By Mackensie Moore, Iowa State Daily
During World War II, tens of thousands of Americans and Filipinos became prisoners of war after the Battle of Bataan, and they were forced to walk miles in the heat of the Philippine jungles to a prison camp.
Many people lost their lives during the trek, and for the past 25 years — as a tribute to the sacrifices made — marathoners, civilians and ROTC cadets have come together annually to pay tribute to the lives lost and the survivors by walking and running 26.2 miles in White Sands Missile Range, N.M.
For the past two years, Iowa State’s Army ROTC program has been sending cadets to participate in the Bataan Memorial Death March.
Among last year’s participating cadets were Cadet Isabella Hamby, senior in psychology, and Cadet Zachary Graham, senior in anthropology.
“[The marathon] is to acknowledge the sacrifices of those that did the Bataan Death March and what they had to endure,” Graham said.
While at the memorial marathon last year, Graham finished first place in the heavy division. He carried the most weight in his rucksack, but that accolade hasn’t gone to his head.
“It’s extremely humbling because while it’s nice to say ‘I got first place,’ it really isn’t about me,” Graham said. “It’s about the survivors and feeling grateful for what you have and not having to endure what they did.”
While cadets say the marathon is extremely challenging, the majority of them would like to go back and do it again.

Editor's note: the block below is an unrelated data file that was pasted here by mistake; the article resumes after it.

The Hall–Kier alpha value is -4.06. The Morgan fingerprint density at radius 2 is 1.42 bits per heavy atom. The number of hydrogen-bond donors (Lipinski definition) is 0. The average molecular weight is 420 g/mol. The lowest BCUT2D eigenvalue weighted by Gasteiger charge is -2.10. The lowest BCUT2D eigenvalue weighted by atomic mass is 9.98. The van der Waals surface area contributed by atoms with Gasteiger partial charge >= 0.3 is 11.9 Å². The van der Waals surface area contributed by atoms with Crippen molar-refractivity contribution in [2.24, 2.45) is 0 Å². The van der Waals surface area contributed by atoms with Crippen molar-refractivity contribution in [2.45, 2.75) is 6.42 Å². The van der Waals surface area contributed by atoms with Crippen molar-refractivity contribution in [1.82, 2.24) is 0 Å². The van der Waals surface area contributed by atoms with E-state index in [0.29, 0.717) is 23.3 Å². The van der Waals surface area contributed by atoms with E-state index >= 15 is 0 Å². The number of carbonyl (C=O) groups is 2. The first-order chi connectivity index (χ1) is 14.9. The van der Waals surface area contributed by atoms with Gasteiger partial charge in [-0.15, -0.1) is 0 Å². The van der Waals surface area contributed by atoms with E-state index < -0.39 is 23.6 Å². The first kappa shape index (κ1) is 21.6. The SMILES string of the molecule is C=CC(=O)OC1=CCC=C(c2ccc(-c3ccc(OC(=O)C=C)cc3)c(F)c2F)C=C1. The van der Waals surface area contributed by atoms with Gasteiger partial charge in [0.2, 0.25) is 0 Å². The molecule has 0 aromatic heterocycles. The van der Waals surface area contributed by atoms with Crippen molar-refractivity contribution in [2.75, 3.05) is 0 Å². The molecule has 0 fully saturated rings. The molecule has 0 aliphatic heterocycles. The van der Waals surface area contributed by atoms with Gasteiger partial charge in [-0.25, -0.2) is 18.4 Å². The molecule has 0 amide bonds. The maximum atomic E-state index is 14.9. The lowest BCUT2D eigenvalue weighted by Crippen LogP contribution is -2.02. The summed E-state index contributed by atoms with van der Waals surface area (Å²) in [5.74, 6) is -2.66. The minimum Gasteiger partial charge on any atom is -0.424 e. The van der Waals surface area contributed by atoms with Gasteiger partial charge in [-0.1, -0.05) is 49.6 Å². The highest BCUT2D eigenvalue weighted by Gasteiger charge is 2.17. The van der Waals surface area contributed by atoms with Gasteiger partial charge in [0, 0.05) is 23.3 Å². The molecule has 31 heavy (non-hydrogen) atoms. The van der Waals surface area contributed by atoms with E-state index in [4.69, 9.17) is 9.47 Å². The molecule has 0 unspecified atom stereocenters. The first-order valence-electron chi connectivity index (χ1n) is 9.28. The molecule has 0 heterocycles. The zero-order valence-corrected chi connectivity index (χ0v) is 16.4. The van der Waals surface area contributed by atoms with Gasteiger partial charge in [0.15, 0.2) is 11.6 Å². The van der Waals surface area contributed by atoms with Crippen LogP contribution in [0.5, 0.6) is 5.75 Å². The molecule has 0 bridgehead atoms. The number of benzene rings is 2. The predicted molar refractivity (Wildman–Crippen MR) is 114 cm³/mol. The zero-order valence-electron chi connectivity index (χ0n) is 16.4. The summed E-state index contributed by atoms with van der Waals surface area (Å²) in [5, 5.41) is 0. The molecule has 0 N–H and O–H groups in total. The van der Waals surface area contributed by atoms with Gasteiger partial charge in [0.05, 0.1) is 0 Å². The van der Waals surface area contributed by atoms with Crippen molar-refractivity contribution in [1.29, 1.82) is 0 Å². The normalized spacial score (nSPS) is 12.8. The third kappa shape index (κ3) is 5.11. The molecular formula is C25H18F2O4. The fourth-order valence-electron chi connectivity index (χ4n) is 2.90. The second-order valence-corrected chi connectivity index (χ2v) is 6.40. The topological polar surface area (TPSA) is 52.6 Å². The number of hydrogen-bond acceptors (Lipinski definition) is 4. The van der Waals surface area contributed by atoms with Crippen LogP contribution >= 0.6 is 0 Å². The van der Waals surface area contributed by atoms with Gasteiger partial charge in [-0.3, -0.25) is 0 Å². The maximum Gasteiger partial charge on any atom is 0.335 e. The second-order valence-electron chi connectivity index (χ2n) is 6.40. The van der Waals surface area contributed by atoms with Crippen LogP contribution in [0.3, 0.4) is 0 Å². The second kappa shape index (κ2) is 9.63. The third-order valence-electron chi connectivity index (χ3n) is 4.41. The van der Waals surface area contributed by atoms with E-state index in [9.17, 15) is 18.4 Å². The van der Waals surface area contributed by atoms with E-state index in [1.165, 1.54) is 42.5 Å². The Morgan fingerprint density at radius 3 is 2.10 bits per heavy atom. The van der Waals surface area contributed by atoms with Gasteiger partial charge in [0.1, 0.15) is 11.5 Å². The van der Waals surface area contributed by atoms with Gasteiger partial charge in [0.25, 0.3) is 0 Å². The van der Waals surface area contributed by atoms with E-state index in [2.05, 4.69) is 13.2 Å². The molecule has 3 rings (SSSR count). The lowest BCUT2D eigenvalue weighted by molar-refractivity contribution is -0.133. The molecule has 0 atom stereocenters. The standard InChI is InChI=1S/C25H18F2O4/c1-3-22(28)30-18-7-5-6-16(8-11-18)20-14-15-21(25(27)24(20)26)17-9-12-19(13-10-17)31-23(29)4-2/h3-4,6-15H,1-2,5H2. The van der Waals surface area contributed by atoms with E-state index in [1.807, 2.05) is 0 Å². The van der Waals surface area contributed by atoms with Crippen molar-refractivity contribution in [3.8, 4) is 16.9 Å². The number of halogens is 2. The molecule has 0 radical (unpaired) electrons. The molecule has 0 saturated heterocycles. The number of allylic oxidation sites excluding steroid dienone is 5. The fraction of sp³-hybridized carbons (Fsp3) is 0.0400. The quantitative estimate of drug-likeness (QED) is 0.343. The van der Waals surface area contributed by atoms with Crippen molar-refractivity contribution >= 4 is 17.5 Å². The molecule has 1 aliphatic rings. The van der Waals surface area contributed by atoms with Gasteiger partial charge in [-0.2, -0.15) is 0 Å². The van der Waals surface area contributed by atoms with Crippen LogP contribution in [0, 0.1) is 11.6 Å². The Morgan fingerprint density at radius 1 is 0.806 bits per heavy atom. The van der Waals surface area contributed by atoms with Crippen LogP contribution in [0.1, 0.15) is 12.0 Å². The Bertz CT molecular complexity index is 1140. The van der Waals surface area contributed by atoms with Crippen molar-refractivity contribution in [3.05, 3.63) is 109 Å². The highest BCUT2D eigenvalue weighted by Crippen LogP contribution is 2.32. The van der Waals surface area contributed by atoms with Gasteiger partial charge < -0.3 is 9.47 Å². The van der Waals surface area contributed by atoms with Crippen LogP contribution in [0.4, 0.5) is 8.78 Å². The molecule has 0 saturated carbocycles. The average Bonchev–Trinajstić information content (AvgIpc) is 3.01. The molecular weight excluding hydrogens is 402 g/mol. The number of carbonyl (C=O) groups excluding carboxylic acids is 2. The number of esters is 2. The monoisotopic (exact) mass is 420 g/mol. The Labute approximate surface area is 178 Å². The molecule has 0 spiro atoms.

Hamby said that meeting the survivors, hearing their stories and having them cheer the participants on made the entire process worth it.
“It was like nothing I had ever experienced before, and while that’s a good thing because it was awful, I want to experience it again because of that sense of accomplishment,” Hamby said.
This year, nine cadets will be participating.
Cadet Raymond Kiemen, senior in interdisciplinary studies, is the Bataan cadet/officer in command for the cadets participating in this year’s memorial marathon.
The ROTC program finances and makes this opportunity available to ROTC cadets. They also set up training for cadets so that they can feel prepared for the experience.
As the cadet/officer in command this year, Kiemen has been in charge of training and making sure cadets are adequately prepared for the experience.
Kiemen said he has been pushing the cadets to fully understand the conditions by making them run more miles than in the past years’ training and by also having them carry more weight in their rucksacks.
This will be Kiemen’s third year participating in the Bataan Memorial Death March, and he said he keeps participating because of the euphoric rush he experiences after finishing the marathon.
“I just really enjoy participating in Bataan,” Kiemen said. “The experience really allows cadets to understand the sacrifices others have had to endure.”
A first time participant this year, Cadet Dani Hadaway, junior in biology, feels prepared mentally and physically because she remembers the true point of the marathon.
“It’s a memorial, so when you hit that wall of when you don’t want to run anymore, you think about all of the people that had no choice because they would have died if they stopped. So, I know I can do it,” Hadaway said.
The Bataan Memorial Death March will begin at 6:35 a.m. March 23 at White Sands Missile Range, N.M.